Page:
“Any different policy in regard to the colored man, deprives us of his help, and this is more than we can bear. We can not spare the hundred and forty or hundred and fifty thousand now serving us as soldiers, seamen, and laborers. This is not a question of sentiment or taste, but one of physical force which may be measured and estimated as horse-power and Steam-power are measured and estimated. Keep it and you save the Union. Throw it away, and the Union goes with it.” [58]

Despite this, even in the North during and after the war, blacks, including former soldiers faced discrimination, sometimes that of the white men that they served alongside, but more often from those who did not support the war effort. Lincoln noted after the war:

“there will there will be some black men who can remember that, with silent tongue, the clenched teeth, the steady eye, the well poised bayonet, they have helped  mankind on to this great consummation; while, I fear, there will be some white ones, unable to forget that, with malignant heart, and deceitful speech, they have strove to hinder it.” [59]

Those rights would be fought for another century and what began in 1863 with the brave service and sacrifice of these African American soldiers began a process of increased civil rights that is still going on today. It would not be until after the war that some blacks were commissioned as officers in the Army. When Governor John Andrew, the man who had raised the 54th Massachusetts attempted to:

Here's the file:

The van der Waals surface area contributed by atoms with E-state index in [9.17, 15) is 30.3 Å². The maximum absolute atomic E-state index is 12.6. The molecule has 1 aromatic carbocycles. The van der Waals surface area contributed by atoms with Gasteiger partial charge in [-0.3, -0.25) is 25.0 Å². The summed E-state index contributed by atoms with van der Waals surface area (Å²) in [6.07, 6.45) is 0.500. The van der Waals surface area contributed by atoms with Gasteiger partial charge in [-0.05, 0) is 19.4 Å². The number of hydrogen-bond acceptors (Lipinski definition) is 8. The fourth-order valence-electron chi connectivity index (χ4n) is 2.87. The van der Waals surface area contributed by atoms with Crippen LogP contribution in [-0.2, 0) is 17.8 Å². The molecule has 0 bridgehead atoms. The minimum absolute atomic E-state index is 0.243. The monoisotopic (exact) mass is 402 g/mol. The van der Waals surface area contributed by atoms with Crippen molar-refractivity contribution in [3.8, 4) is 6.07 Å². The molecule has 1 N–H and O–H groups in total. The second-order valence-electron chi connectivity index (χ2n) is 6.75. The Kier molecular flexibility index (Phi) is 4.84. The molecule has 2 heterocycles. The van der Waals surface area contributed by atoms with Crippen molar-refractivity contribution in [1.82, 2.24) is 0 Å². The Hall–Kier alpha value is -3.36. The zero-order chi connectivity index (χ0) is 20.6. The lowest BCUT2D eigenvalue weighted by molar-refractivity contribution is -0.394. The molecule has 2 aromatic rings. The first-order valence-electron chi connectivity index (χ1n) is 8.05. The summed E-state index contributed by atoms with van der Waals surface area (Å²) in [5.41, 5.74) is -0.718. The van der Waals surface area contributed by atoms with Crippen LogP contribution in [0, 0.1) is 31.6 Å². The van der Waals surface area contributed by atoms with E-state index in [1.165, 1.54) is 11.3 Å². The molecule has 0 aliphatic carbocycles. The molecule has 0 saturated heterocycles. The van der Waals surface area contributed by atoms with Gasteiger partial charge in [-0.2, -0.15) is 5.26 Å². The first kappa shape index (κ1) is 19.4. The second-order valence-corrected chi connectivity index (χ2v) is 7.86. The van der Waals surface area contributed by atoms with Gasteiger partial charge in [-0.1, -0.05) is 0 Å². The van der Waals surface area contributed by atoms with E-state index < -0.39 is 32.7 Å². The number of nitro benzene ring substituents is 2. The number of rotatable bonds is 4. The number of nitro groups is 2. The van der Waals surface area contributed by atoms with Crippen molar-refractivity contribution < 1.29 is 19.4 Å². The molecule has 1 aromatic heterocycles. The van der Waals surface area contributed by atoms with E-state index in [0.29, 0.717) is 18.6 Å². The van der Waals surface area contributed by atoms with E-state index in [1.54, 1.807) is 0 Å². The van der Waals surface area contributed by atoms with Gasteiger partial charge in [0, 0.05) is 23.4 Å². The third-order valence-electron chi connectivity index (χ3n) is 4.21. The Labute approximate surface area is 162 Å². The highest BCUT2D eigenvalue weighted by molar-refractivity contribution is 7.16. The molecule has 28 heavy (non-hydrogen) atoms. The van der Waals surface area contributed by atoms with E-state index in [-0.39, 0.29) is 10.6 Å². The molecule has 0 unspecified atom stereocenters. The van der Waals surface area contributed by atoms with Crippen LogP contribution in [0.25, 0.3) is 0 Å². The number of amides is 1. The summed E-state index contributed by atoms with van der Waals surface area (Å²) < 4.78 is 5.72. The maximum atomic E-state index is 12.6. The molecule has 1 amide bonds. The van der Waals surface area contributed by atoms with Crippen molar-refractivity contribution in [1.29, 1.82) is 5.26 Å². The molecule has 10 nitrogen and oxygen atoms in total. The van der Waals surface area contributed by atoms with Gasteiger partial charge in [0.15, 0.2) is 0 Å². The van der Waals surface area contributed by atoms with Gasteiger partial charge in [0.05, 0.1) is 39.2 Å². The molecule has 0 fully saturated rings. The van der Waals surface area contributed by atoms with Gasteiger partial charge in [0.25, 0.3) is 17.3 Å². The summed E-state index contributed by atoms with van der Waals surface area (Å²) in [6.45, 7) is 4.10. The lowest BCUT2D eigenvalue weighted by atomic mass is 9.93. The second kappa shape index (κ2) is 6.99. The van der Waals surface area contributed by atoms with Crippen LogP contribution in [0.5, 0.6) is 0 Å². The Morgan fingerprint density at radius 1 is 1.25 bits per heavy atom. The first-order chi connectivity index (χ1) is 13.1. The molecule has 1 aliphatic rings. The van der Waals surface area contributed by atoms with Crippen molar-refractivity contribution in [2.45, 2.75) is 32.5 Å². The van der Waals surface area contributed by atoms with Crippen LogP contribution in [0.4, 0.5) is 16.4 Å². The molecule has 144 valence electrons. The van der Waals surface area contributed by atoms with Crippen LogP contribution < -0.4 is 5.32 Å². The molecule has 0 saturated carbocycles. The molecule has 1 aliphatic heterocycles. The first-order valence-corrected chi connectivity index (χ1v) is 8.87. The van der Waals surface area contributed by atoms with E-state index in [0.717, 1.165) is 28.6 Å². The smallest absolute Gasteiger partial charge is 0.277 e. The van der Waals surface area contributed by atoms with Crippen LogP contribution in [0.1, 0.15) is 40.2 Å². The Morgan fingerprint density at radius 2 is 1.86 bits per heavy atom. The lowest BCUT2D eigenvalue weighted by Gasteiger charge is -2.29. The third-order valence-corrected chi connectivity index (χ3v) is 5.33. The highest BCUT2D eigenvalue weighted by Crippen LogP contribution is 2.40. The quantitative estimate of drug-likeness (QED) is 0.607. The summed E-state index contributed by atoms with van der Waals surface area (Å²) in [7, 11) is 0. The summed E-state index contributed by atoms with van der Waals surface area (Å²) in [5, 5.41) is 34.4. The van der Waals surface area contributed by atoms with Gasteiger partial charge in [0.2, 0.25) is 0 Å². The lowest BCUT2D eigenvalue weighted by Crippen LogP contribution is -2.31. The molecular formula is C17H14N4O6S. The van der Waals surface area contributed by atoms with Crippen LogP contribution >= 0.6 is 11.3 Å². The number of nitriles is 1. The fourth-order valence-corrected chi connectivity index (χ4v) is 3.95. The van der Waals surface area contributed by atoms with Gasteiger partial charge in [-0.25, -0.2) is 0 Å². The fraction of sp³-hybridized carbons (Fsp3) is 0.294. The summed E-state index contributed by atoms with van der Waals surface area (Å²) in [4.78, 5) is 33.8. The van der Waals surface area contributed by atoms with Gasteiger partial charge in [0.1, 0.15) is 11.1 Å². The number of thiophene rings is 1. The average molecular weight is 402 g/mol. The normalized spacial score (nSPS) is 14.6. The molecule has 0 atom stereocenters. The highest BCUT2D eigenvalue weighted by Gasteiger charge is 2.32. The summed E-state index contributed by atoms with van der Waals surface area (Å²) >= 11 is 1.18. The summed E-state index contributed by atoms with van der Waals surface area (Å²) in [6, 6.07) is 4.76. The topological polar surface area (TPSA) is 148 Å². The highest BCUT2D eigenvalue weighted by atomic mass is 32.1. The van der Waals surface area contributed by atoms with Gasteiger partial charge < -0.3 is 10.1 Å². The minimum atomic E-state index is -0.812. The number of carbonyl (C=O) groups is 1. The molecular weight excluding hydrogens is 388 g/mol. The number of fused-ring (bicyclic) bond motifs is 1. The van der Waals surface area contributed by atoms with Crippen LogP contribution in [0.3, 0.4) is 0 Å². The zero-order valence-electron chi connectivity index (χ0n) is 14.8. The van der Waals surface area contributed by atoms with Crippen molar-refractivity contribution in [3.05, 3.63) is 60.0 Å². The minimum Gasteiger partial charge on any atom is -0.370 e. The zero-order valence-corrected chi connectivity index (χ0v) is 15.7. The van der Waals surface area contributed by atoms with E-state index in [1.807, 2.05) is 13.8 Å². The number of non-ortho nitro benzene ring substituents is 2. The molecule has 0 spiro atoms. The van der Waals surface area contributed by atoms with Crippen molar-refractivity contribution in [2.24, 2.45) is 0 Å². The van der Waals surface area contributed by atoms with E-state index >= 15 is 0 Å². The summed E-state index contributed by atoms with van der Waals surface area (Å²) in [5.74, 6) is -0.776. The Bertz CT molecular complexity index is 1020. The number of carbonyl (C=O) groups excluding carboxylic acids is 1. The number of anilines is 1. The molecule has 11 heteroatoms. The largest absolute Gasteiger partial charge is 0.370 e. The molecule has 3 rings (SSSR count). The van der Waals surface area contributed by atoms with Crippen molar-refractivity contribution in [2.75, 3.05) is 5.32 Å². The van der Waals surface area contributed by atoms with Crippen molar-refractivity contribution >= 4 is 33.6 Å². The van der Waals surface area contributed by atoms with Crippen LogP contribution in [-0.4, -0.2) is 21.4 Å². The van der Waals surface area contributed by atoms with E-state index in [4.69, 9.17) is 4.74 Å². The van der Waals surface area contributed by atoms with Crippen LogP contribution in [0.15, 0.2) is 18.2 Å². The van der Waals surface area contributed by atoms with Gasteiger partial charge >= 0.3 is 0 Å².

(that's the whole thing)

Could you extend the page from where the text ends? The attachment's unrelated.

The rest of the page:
“issue a state commission to Sergeant Stephen Swails of the 54th…the Bureau of Colored Troops obstinately refused to issue Swails a discharge from his sergeant’s rank, and Swails promotion was held up until after the end of the war. “How can we hope for success to our arms or God’s blessing,” raged the white colonel of the 54th, Edward Hallowell, “while we as a people are so blind to justice?” [60]

The families of the free blacks who volunteered also suffered, especially those who still had families enslaved in Confederate occupied areas or Union States which still allowed slavery. One women in Missouri wrote her husband begging him to come home “I have had nothing but trouble since you left….They abuse me because you went & say they will not take care of our children & do nothing but quarrel with me all the time and beat me scandalously the day before yesterday.”  [61]